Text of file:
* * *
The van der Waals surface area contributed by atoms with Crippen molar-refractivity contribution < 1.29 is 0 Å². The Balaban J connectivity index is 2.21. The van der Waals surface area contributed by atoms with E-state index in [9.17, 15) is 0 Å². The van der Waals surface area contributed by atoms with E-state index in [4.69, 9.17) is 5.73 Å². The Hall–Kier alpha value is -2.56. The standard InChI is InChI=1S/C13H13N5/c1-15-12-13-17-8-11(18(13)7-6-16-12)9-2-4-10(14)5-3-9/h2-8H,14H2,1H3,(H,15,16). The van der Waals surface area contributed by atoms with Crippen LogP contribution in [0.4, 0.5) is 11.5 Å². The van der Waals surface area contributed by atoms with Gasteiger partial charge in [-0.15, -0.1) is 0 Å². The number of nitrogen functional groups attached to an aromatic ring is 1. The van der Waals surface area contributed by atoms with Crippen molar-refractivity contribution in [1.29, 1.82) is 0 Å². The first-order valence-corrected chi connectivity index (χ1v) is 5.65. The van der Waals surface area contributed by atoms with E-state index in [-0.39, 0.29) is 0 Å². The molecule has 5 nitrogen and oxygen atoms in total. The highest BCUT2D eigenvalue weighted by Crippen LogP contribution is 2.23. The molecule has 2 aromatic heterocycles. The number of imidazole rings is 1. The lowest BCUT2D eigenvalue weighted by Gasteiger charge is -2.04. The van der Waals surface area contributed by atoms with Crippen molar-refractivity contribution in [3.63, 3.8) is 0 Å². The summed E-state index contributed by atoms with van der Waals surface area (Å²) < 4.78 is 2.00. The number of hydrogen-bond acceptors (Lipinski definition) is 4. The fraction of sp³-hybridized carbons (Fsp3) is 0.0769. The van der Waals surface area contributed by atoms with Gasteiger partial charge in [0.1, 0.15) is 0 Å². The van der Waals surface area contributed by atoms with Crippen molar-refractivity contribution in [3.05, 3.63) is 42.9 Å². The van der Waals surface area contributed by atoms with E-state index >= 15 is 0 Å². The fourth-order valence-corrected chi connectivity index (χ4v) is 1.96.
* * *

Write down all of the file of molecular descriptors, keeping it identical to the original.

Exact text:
The van der Waals surface area contributed by atoms with Crippen molar-refractivity contribution < 1.29 is 0 Å². The Balaban J connectivity index is 2.21. The van der Waals surface area contributed by atoms with E-state index in [9.17, 15) is 0 Å². The van der Waals surface area contributed by atoms with E-state index in [4.69, 9.17) is 5.73 Å². The Hall–Kier alpha value is -2.56. The standard InChI is InChI=1S/C13H13N5/c1-15-12-13-17-8-11(18(13)7-6-16-12)9-2-4-10(14)5-3-9/h2-8H,14H2,1H3,(H,15,16). The van der Waals surface area contributed by atoms with Crippen LogP contribution in [0.4, 0.5) is 11.5 Å². The van der Waals surface area contributed by atoms with Gasteiger partial charge in [-0.15, -0.1) is 0 Å². The number of nitrogen functional groups attached to an aromatic ring is 1. The van der Waals surface area contributed by atoms with Crippen molar-refractivity contribution in [1.29, 1.82) is 0 Å². The first-order valence-corrected chi connectivity index (χ1v) is 5.65. The van der Waals surface area contributed by atoms with E-state index in [-0.39, 0.29) is 0 Å². The molecule has 5 nitrogen and oxygen atoms in total. The highest BCUT2D eigenvalue weighted by Crippen LogP contribution is 2.23. The molecule has 2 aromatic heterocycles. The number of imidazole rings is 1. The lowest BCUT2D eigenvalue weighted by Gasteiger charge is -2.04. The van der Waals surface area contributed by atoms with Crippen molar-refractivity contribution in [3.63, 3.8) is 0 Å². The summed E-state index contributed by atoms with van der Waals surface area (Å²) < 4.78 is 2.00. The number of hydrogen-bond acceptors (Lipinski definition) is 4. The fraction of sp³-hybridized carbons (Fsp3) is 0.0769. The van der Waals surface area contributed by atoms with Gasteiger partial charge in [0.1, 0.15) is 0 Å². The van der Waals surface area contributed by atoms with Crippen molar-refractivity contribution in [3.05, 3.63) is 42.9 Å². The van der Waals surface area contributed by atoms with E-state index >= 15 is 0 Å². The fourth-order valence-corrected chi connectivity index (χ4v) is 1.96.